Seeking the Magis Through Jesuit Honors Programs

By Deanna I. Howes, Director of Communications, AJCU

(L-R): Hana O'Hagan (Creighton University), Rebecca Vincent (Loyola University Maryland), Kaitlin Carlson (Creighton University), Qiana Anderson (Guest Speaker), Deanna Howes (AJCU), Dr. Naomi Yavneh Klos (Loyola University New Orleans), Gail Rabasca (Loyola University Maryland)

(L-R): Hana O'Hagan (Creighton University), Rebecca Vincent (Loyola University Maryland), Kaitlin Carlson (Creighton University), Qiana Anderson (Guest Speaker), Deanna Howes (AJCU), Dr. Naomi Yavneh Klos (Loyola University New Orleans), Gail Rabasca (Loyola University Maryland)

Of the more than 30 conferences within the AJCU network, only one serves both faculty and students from Jesuit colleges and universities in the United States. Now in its eleventh year, the AJCU Honors Consortium has grown from small conversations held in conjunction with annual meetings of the National Collegiate Honors Council (NCHC) to full-fledged gatherings centered on the Jesuit values of academic excellence, cura personalis, social justice, and service to others.

At Jesuit colleges and universities, Honors directors not only challenge their students academically through intensive seminars and specialized coursework, they encourage them to seek the Magis (the more universal good) by giving back to their local communities and finding ways to engage in the mission of their institutions. In May 2012, the AJCU Honors directors articulated these shared essential characteristics in a Statement that continues to affect their work five years later.

Earlier this month, more than 70 faculty and students from 17 Jesuit institutions gathered at Loyola University New Orleans for the annual meeting of the AJCU Honors Consortium. For Dr. Naomi Yavneh Klos (who serves as the Consortium chair and directs Loyola’s University Honors Program), the conference provided an opportunity to uphold and reinforce the Statement to her students from Loyola as well as the many students who attended the conference for the first time.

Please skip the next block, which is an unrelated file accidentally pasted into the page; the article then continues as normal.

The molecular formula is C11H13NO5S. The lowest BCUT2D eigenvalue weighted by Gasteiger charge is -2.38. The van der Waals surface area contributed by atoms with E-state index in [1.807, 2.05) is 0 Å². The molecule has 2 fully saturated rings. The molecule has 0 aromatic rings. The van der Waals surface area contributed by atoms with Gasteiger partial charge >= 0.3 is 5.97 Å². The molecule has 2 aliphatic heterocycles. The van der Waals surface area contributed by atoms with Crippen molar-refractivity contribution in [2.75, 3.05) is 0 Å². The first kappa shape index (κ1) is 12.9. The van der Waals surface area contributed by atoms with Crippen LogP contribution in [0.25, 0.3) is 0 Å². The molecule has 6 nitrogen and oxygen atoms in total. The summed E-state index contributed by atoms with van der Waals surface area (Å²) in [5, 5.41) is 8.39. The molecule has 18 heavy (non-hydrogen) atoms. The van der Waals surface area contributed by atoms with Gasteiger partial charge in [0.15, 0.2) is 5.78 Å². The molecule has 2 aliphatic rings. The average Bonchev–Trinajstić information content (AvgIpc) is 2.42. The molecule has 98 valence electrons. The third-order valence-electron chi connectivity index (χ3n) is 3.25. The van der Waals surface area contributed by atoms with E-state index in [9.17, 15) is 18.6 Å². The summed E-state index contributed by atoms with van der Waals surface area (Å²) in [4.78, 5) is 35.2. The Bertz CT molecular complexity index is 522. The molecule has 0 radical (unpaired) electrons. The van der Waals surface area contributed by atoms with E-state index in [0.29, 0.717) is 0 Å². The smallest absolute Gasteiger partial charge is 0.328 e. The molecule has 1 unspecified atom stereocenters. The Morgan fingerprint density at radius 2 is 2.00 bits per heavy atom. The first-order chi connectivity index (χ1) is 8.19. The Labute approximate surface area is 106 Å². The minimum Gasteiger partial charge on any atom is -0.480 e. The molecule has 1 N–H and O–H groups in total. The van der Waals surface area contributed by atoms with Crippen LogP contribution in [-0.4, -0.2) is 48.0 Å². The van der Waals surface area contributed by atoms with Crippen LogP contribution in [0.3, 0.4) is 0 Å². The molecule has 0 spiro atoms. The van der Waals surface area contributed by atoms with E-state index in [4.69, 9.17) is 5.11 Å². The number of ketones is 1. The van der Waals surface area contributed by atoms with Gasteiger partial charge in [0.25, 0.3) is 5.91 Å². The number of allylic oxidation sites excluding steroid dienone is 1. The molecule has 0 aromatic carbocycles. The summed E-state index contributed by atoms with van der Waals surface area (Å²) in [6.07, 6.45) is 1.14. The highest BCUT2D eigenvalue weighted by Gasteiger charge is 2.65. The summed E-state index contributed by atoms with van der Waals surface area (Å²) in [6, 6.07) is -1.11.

For two days, participants engaged in conversations about diversity and inclusion in Honors programs, discussed new means of collaboration, and participated in a teach-in concerning restorative justice with formerly incarcerated men and women. The teach-in was a highlight of the conference, and was made possible through Klos’ long-standing partnership with the Jesuit Social Research Institute, and with financial support from Loyola’s Office of Mission and Ministry.

Klos’ desire to educate Honors students on social justice is a reflection of her commitment to Jesuit education. She says, “When I first came to Loyola, I was very passionate about Honors and about opportunities for community-engaged research, but I really didn't know that much about how the Ignatian charism applied to Honors. I was thus privileged, at my first AJCU Honors Conference [held at Fordham University in February 2012], to participate in the articulation of the ‘Essential Characteristics of a Jesuit Honors Program.’

“Because we were in the process of revising the Honors curriculum at Loyola, we were able to place the Essential Characteristics at the heart of that revision process, as a foundational document. We identified specific ‘Ignatian values’ learning outcomes, and, as my project for our new in-house version of the Ignatian Colleagues Program (the ‘Ignatian Faculty Fellows’), I designed a 1-credit Ignatian Colloquium required of all first-year Honors students, that includes a mentoring component as well as an introduction to social justice and Catholic social teaching.”

The commitment to service can be seen in Jesuit Honors programs across the country. Every semester at Saint Louis University (SLU), nearly 50 Honors students participate in the International Partnership (IP) program, through which they mentor students in the University’s English as a Second Language (ESL) or English for Academic Purposes (EAP) programs. While the students receive credit for participating in IP, many describe it as among their most meaningful experiences of the Honors program.

Dr. Jessica Perolio, director of SLU’s University Honors program, says, “Our outcomes related to [this program] are always really positive. Students improve their cross-cultural communication and have an increased respect for other peoples’ perspectives and worldviews. They see firsthand the importance and impact of diversity on campus, and the extent to which culture informs your own worldview, and your biases and your assumptions.” Several Honors students recently shared what they learned through their conversations with the students with whom they were paired in the IP program in a new video produced by SLU (click here to view on YouTube).